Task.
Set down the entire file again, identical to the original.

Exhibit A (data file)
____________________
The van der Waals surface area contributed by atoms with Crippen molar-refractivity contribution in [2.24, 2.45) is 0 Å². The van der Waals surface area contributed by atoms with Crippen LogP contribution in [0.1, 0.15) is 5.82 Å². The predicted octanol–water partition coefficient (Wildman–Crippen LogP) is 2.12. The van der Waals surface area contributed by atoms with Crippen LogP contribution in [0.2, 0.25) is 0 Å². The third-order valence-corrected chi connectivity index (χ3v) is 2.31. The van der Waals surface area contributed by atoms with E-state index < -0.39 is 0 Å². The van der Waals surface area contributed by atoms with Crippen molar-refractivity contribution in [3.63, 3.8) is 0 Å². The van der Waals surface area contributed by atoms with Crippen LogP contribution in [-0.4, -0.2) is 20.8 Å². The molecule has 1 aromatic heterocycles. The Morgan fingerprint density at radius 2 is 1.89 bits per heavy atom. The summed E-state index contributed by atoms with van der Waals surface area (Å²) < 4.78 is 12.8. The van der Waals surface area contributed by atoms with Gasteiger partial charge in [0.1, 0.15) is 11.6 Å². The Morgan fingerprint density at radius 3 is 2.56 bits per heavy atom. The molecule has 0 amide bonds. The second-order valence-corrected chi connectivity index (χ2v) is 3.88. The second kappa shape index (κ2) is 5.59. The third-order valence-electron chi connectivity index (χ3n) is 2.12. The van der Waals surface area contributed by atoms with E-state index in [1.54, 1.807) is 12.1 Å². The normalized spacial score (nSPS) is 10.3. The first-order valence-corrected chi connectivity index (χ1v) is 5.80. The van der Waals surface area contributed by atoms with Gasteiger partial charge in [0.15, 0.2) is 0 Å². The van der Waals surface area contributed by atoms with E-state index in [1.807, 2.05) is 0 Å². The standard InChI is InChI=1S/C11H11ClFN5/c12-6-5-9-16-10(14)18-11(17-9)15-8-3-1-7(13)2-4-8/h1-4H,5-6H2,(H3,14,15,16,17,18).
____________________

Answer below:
The van der Waals surface area contributed by atoms with Crippen molar-refractivity contribution in [2.24, 2.45) is 0 Å². The van der Waals surface area contributed by atoms with Crippen LogP contribution in [0.1, 0.15) is 5.82 Å². The predicted octanol–water partition coefficient (Wildman–Crippen LogP) is 2.12. The van der Waals surface area contributed by atoms with Crippen LogP contribution in [0.2, 0.25) is 0 Å². The third-order valence-corrected chi connectivity index (χ3v) is 2.31. The van der Waals surface area contributed by atoms with E-state index < -0.39 is 0 Å². The van der Waals surface area contributed by atoms with Crippen molar-refractivity contribution in [3.63, 3.8) is 0 Å². The van der Waals surface area contributed by atoms with Crippen LogP contribution in [-0.4, -0.2) is 20.8 Å². The molecule has 1 aromatic heterocycles. The Morgan fingerprint density at radius 2 is 1.89 bits per heavy atom. The summed E-state index contributed by atoms with van der Waals surface area (Å²) < 4.78 is 12.8. The van der Waals surface area contributed by atoms with Gasteiger partial charge in [0.1, 0.15) is 11.6 Å². The Morgan fingerprint density at radius 3 is 2.56 bits per heavy atom. The molecule has 0 amide bonds. The second-order valence-corrected chi connectivity index (χ2v) is 3.88. The second kappa shape index (κ2) is 5.59. The third-order valence-electron chi connectivity index (χ3n) is 2.12. The van der Waals surface area contributed by atoms with E-state index in [1.54, 1.807) is 12.1 Å². The normalized spacial score (nSPS) is 10.3. The first-order valence-corrected chi connectivity index (χ1v) is 5.80. The van der Waals surface area contributed by atoms with Gasteiger partial charge in [0.15, 0.2) is 0 Å². The van der Waals surface area contributed by atoms with E-state index in [1.807, 2.05) is 0 Å². The standard InChI is InChI=1S/C11H11ClFN5/c12-6-5-9-16-10(14)18-11(17-9)15-8-3-1-7(13)2-4-8/h1-4H,5-6H2,(H3,14,15,16,17,18).